A Move to Ecuador can certainly be a hard decision as there are so many wonderful places in the world to settle. Even within Ecuador, there are many choices, depending on the climate you prefer, the size of city or town, or whether you might even like to work or volunteer your time and services.
In 2008 I chose Cuenca as my new home and lived there for almost three years. I wanted to be in a mild climate, and to live in a medium sized city so that we could enjoy great facilities. Cuenca gave me the opportunity and affordability to also spend time at the coast. All I had to do was take the Van to Guayaquil and then hop on another bus to anywhere we wantedt to be on the coast. All for under $20 pp.
If you decide to move to Ecuador I would sincerely say that you should first take an exploratory trip or if you can afford the time, spend a couple of months touring around to see where you would like to fit in.
For me the move to Ecuador came after having toured through te country and then decided to live in Cuenca for a month to get the feel of the place. Remember that moving to Ecuador can be a culture shock for those who are not prepared. Even to those who are, there will still be difficulties that you will come across. If you do not speak the language then that will be another challenge. Although these days many people also speak English, but this is mainly in the bigger cities.
Even the way people do business here is totally different to what you may be used to. For many from other countries it is hard to understand. Well maybe you don’t have to understand, but rather respect how people work here. Remember that we are guests in this beautiful country and the people and their traditions and culture are to be respected.
By the way, we are known as “Gringos” here. Don’t be offended; they are not being disrespectful. Many foreigners have asked me where all the Gringos live here in Cuenca. The answer to this is that we live all over the place. Some live in houses outside of the city, some choose to renovate in the historical part of the city, others live in Condos.
I believe that you should not come here thinking that you are going to make great changes to the less fortunate of this society. By giving large tips or paying large salaries, you will be changing the expectations of the locals who will actually be laughing all the way home and probably thinking how silly these Gringo’s are. However, it is perfectly OK to help the less fortunate to earn more. A good example is the retired couple from Chicago who have helped many locals earn more from growing Quinoa .
Unfortunately many locals may think all Gringos are wealthy and this can then lead to some petty crime, and the more you flaunt your wealth, the worse it will be. The minimum wage here is about $240 per month, and many indigenous people in remote areas earn a lot less. So it is not hard for these people to think you are wealthy.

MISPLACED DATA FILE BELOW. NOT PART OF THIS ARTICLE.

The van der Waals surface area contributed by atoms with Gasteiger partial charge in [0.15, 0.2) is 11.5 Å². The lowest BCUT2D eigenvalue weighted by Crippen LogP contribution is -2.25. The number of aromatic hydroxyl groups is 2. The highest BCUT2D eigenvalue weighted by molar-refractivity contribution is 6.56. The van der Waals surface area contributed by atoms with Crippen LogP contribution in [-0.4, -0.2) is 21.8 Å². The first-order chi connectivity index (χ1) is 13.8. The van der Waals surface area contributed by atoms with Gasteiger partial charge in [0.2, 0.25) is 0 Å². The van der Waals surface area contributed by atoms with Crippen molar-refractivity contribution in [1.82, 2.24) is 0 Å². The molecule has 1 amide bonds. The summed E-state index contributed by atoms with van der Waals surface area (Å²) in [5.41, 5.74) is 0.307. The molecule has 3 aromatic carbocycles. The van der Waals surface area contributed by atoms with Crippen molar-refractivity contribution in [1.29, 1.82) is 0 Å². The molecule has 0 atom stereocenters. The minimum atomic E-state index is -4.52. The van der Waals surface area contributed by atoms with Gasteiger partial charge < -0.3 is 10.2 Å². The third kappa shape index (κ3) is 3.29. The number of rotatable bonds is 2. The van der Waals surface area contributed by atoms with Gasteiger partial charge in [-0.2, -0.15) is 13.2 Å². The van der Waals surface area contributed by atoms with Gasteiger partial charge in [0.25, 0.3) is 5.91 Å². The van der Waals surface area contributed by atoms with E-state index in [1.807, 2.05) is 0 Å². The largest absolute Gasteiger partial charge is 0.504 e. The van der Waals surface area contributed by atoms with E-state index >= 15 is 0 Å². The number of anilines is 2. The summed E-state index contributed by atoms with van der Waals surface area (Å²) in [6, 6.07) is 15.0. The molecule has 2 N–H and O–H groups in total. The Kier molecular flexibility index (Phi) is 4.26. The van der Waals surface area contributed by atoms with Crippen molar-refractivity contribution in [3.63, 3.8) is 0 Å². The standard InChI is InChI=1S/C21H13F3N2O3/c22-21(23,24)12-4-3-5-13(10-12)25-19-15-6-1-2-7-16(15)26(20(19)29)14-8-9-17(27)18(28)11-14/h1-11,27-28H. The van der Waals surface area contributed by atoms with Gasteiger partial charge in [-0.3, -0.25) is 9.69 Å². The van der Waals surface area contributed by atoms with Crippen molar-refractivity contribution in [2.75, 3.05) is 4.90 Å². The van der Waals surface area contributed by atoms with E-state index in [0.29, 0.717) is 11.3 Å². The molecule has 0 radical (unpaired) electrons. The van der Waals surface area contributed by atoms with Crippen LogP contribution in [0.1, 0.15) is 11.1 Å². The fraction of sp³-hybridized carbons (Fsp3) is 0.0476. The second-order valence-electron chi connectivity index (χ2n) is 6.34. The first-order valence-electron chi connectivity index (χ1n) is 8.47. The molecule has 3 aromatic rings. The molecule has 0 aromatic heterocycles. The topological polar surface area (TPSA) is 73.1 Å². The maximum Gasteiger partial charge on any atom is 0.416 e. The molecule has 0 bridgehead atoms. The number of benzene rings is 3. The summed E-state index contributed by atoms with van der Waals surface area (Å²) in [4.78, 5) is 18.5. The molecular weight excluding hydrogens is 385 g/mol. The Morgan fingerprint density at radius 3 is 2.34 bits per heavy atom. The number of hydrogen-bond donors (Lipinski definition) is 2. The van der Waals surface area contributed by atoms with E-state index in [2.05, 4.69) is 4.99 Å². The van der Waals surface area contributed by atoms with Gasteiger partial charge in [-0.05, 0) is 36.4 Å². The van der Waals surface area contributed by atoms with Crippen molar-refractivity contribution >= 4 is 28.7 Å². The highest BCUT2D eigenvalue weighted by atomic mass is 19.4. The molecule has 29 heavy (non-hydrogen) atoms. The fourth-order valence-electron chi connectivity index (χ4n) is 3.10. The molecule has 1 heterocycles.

Please be respectful. I have already seen some Gringo’s that are quite insulting to the most educated Ecuadorian. As far as I am concerned that is just not on. As an expat community, we are in the minority and the locals will soon lump everyone in the same category. Please respect and treat the Ecuadorians as an equal. If you are seeking residency, then you are also going to be an “Ecuadorian” with an identity card (“Cedula”) exactly the same as the locals.
It really helps if you make an effort to have some local amigos and at least try and learn the language. If you do some volunteer work that will be a bonus for you. The people are wonderful if they see you are at least trying. But then some shock you when they reply in English. Some smaller towns that have attracted a lot of foreigners have already experienced some problems.
I also think it is courteous to learn to respect the local culture of having lunch between 1p.m. & 3 p.m. Most stores in the city will close as do many other businesses. People go home or meet family to have lunch. Lunch is the main meal of the day. Please respect it and work around it. To try and do otherwise will be seen as demanding and you will be insulting the locals.
Sundays are also considered a day to be with family and friends. I love it and believe that some of us have lost this tradition.
One of the first things to do when arriving into Ecuador is to buy a cheap cell phone. It will make life a lot easier for you. You can buy a prepaid phone for less than $50. It will cost you a lot more than that if you use your existing phone with “roaming”. And local residents (foreigners too) will resist calling you on your international phone.
The currency in Ecuador is USD. Make sure you bring $20’s and $1 dollar bills (USD) as most places will not take $50 or $100 bills (only the banks). Taxi fares are cheap ($2.00 average) and they do not usually have change even for $20 bills. Carry lots of $1 bills or coins.
Initially, when coming to Ecuador, you are permitted to stay for a period of up to 90 days on a FREE Tourist Visa that you receive AUTOMATICALLY on arrival to the country - following that you also have the ability to obtain PAID Tourist Visa Extensions that permit an even longer stay in Ecuador. If you are planning on moving permanently you will be required to obtain a resident visa. There are various options to achieve this. It will also be in your best interest if you employ a Residency Attorney.
I hope this will be of some help for your “Move to Ecuador”